Long before Elvis Presley entered Sam Phillips's Sun Records studio in 1954, rock 'n' roll was being performed and recorded by the likes of Big Joe Turner, Louis Jordan, Wynonie Harris, the Clovers, the Dominoes, the Midnighters, Screamin' Jay Hawkins, Wanda Jackson, and Johnny Ace. More than just a series of shrewd and evocative portraits of these and sixteen other performers, this book is also a paean to a forsaken time of relentless excess, sudden ruin, and fierce music. For this edition, the author has contributed a new listing of recent CD reissues. From 1945 to 1955, from Chinese hillbillies to Elvis's long-lost twin brother, here are the Unsung Heroes of Rock 'n' Roll.
Nick Tosches was born (1949) in Newark, New Jersey, and raised by wolves from the other side. Through nepotism he became a barroom porter at the age of fourteen. Casting this career to the wind in his quest for creative fulfillment, he became a paste-up artist for the Lovable Underwear Company in New York City. On January 12, 1972, he went to lunch and never came back, drifting south to Florida, where, among other things, he worked as a snake-hunter for the Miami Serpentarium. After being bit on the shin one morning, he decided to forsake all further employment, and thus became a writer of poetry and prose.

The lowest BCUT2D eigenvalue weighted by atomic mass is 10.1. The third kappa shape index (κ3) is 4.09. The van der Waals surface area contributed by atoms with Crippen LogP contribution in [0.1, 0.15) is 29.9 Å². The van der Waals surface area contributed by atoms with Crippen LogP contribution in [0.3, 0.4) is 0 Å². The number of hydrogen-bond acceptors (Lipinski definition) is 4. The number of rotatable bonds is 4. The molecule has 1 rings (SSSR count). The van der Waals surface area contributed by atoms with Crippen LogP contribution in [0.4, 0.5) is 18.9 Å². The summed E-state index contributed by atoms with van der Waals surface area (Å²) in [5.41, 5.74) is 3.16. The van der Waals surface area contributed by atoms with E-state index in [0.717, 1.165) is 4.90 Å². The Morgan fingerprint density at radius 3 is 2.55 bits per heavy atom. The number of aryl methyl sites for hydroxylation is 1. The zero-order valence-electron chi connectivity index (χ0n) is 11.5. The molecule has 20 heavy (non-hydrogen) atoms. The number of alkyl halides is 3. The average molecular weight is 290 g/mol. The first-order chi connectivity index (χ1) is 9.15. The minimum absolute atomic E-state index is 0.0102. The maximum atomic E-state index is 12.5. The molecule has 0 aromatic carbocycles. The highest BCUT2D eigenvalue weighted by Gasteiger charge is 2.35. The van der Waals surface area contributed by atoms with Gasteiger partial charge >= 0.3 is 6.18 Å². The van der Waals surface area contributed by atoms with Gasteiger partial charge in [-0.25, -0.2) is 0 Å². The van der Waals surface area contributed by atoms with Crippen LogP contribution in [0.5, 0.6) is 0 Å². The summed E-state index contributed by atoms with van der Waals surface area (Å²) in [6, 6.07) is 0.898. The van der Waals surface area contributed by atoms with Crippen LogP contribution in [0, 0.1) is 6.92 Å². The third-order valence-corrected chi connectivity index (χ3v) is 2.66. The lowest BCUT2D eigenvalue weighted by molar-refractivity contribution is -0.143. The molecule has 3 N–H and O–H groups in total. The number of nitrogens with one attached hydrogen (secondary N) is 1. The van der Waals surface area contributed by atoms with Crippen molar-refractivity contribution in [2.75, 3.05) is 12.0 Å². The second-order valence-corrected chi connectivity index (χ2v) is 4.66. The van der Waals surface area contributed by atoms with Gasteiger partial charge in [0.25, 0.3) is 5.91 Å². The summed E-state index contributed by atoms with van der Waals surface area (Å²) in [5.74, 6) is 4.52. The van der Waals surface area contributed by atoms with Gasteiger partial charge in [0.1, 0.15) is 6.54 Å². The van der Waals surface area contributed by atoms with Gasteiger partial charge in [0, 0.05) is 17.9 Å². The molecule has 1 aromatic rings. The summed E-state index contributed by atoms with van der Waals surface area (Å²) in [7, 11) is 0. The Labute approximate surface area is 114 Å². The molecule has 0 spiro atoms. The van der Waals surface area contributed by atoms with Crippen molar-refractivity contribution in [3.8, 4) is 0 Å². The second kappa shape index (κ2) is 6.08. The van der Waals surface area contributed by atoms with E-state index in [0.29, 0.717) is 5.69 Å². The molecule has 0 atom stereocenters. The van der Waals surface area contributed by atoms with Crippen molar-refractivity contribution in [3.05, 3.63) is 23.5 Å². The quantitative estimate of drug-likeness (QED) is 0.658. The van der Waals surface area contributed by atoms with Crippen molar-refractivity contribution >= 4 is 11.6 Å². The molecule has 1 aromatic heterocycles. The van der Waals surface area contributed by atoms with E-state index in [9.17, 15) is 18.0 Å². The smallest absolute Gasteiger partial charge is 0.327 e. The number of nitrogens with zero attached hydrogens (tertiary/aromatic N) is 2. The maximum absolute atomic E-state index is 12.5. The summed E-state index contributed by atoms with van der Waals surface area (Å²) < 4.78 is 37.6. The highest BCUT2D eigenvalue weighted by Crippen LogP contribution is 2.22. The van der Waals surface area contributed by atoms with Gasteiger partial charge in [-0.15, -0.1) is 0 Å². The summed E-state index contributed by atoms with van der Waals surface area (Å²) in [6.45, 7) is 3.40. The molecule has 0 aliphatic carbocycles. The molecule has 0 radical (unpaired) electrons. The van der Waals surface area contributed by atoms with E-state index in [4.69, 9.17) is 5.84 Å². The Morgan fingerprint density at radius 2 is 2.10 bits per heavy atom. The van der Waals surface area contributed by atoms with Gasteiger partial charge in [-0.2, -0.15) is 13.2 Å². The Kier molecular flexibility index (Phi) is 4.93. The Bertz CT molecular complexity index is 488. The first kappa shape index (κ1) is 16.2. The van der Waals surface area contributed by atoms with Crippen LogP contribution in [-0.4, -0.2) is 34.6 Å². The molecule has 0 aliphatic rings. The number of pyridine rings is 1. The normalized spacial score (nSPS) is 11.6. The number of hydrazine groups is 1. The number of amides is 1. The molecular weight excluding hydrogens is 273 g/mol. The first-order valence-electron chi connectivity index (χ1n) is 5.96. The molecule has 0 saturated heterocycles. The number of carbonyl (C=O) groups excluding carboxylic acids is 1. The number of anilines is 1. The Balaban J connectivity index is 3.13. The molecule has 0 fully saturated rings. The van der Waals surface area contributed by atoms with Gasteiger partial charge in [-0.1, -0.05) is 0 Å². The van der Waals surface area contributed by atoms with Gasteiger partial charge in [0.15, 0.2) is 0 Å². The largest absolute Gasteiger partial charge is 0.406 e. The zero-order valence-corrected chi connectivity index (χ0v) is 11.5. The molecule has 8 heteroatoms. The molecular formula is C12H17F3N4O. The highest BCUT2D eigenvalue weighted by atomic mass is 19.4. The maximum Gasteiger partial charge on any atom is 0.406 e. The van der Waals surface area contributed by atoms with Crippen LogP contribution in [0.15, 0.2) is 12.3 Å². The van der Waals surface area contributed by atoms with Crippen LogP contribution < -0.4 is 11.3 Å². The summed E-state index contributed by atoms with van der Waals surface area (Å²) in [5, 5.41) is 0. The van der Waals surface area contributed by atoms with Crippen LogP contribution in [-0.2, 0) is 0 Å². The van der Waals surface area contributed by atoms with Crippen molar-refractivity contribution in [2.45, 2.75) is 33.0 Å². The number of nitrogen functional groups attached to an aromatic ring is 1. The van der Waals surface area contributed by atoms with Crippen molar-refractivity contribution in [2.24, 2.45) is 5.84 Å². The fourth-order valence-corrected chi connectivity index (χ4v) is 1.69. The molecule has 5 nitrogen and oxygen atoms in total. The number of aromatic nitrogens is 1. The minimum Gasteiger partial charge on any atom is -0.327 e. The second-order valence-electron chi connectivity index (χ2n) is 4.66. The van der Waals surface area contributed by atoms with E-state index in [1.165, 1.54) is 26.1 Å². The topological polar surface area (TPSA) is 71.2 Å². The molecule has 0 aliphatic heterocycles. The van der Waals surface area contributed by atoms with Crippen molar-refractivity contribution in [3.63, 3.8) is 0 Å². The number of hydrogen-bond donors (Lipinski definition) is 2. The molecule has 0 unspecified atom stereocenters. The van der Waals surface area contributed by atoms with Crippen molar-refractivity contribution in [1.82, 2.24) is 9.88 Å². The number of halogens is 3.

Critical Acclaim for Nick Tosches:
"...'In the Hand of Dante can be classified as a work of mystery or crime, but the paths to and from its core mystery are far from predictable...'..." - Ian Penman, Guardian Unlimited
"...[Tosches] combines the starkness of Jim Thompson and the grittiness of Charles Bukowski with a highly literate sensibility...Mr. Tosches's powerful writing is often beautiful...." - Wall Street Journal
"...Few writers would even think of this kind of book, much less attempt to write it. And somehow, the sheer audaciousness of Tosches' writing not only blasts through our resistance to suspend disbelief but it also makes most other fiction seem phony by comparison...Tosches is ready to take his place at the front of the class in contemporary American literature...an inspired piece of fiction...." - San Francisco Chronicle
"...A splendid, passionate mess, with a moral fervor far exceeding most novels of better grooming...." - Will Blythe, New York Times